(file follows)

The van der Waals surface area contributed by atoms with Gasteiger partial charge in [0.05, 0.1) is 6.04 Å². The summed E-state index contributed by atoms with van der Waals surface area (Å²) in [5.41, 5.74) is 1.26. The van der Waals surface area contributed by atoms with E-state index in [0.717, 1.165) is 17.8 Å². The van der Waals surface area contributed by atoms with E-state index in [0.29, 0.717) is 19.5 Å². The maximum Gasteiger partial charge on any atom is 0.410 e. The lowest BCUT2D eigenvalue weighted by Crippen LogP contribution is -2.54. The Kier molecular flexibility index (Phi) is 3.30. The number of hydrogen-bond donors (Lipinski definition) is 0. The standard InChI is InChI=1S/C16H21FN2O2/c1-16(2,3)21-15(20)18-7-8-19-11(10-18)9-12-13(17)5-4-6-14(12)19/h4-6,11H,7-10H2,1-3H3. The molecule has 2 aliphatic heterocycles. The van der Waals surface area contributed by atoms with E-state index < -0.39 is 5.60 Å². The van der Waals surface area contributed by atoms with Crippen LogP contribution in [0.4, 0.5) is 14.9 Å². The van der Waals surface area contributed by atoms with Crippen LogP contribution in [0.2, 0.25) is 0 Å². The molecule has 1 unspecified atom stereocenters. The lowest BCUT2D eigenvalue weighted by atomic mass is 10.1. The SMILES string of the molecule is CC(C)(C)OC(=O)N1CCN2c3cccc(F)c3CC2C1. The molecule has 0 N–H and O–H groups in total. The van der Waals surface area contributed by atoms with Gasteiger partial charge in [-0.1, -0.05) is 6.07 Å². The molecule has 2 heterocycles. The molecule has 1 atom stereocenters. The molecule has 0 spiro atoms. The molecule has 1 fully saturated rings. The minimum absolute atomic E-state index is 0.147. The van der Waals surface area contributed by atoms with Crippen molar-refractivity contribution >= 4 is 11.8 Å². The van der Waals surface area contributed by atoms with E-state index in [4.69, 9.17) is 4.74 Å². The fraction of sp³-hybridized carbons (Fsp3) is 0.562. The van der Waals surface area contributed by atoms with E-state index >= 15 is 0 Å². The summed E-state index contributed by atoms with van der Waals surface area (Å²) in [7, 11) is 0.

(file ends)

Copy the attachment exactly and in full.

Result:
The van der Waals surface area contributed by atoms with Gasteiger partial charge in [0.05, 0.1) is 6.04 Å². The summed E-state index contributed by atoms with van der Waals surface area (Å²) in [5.41, 5.74) is 1.26. The van der Waals surface area contributed by atoms with E-state index in [0.717, 1.165) is 17.8 Å². The van der Waals surface area contributed by atoms with E-state index in [0.29, 0.717) is 19.5 Å². The maximum Gasteiger partial charge on any atom is 0.410 e. The lowest BCUT2D eigenvalue weighted by Crippen LogP contribution is -2.54. The Kier molecular flexibility index (Phi) is 3.30. The number of hydrogen-bond donors (Lipinski definition) is 0. The standard InChI is InChI=1S/C16H21FN2O2/c1-16(2,3)21-15(20)18-7-8-19-11(10-18)9-12-13(17)5-4-6-14(12)19/h4-6,11H,7-10H2,1-3H3. The molecule has 2 aliphatic heterocycles. The van der Waals surface area contributed by atoms with E-state index < -0.39 is 5.60 Å². The van der Waals surface area contributed by atoms with Crippen LogP contribution in [0.4, 0.5) is 14.9 Å². The van der Waals surface area contributed by atoms with Crippen LogP contribution in [0.2, 0.25) is 0 Å². The molecule has 1 unspecified atom stereocenters. The lowest BCUT2D eigenvalue weighted by atomic mass is 10.1. The SMILES string of the molecule is CC(C)(C)OC(=O)N1CCN2c3cccc(F)c3CC2C1. The molecule has 0 N–H and O–H groups in total. The van der Waals surface area contributed by atoms with Gasteiger partial charge in [-0.1, -0.05) is 6.07 Å². The molecule has 2 heterocycles. The molecule has 1 atom stereocenters. The molecule has 0 spiro atoms. The molecule has 1 fully saturated rings. The minimum absolute atomic E-state index is 0.147. The van der Waals surface area contributed by atoms with Crippen molar-refractivity contribution >= 4 is 11.8 Å². The van der Waals surface area contributed by atoms with E-state index in [4.69, 9.17) is 4.74 Å². The fraction of sp³-hybridized carbons (Fsp3) is 0.562. The van der Waals surface area contributed by atoms with E-state index >= 15 is 0 Å². The summed E-state index contributed by atoms with van der Waals surface area (Å²) in [7, 11) is 0.